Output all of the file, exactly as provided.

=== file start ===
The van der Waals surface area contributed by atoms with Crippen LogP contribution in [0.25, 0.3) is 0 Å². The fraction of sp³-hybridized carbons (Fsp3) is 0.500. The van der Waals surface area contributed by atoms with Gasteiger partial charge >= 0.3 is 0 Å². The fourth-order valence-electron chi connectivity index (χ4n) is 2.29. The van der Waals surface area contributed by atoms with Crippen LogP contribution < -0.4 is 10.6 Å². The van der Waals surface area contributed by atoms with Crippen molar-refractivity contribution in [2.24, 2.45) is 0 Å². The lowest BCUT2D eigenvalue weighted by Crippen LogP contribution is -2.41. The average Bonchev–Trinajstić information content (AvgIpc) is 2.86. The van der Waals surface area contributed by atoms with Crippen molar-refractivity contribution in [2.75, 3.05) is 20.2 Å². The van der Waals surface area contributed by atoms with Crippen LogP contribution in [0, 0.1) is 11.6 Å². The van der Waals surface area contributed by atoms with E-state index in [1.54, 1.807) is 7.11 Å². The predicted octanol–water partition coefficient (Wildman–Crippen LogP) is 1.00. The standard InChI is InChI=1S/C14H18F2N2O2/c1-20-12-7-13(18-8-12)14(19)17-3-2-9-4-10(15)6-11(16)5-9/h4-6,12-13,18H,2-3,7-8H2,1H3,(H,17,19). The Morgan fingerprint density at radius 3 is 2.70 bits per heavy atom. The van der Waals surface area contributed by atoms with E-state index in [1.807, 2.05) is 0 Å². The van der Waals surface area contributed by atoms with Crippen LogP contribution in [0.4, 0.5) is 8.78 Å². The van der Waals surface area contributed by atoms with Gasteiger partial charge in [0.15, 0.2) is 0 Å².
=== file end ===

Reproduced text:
The van der Waals surface area contributed by atoms with Crippen LogP contribution in [0.25, 0.3) is 0 Å². The fraction of sp³-hybridized carbons (Fsp3) is 0.500. The van der Waals surface area contributed by atoms with Gasteiger partial charge >= 0.3 is 0 Å². The fourth-order valence-electron chi connectivity index (χ4n) is 2.29. The van der Waals surface area contributed by atoms with Crippen LogP contribution < -0.4 is 10.6 Å². The van der Waals surface area contributed by atoms with Crippen molar-refractivity contribution in [2.24, 2.45) is 0 Å². The lowest BCUT2D eigenvalue weighted by Crippen LogP contribution is -2.41. The average Bonchev–Trinajstić information content (AvgIpc) is 2.86. The van der Waals surface area contributed by atoms with Crippen molar-refractivity contribution in [2.75, 3.05) is 20.2 Å². The van der Waals surface area contributed by atoms with Crippen LogP contribution in [0, 0.1) is 11.6 Å². The van der Waals surface area contributed by atoms with E-state index in [1.54, 1.807) is 7.11 Å². The predicted octanol–water partition coefficient (Wildman–Crippen LogP) is 1.00. The standard InChI is InChI=1S/C14H18F2N2O2/c1-20-12-7-13(18-8-12)14(19)17-3-2-9-4-10(15)6-11(16)5-9/h4-6,12-13,18H,2-3,7-8H2,1H3,(H,17,19). The Morgan fingerprint density at radius 3 is 2.70 bits per heavy atom. The van der Waals surface area contributed by atoms with E-state index in [1.807, 2.05) is 0 Å². The van der Waals surface area contributed by atoms with Crippen LogP contribution in [0.4, 0.5) is 8.78 Å². The van der Waals surface area contributed by atoms with Gasteiger partial charge in [0.15, 0.2) is 0 Å².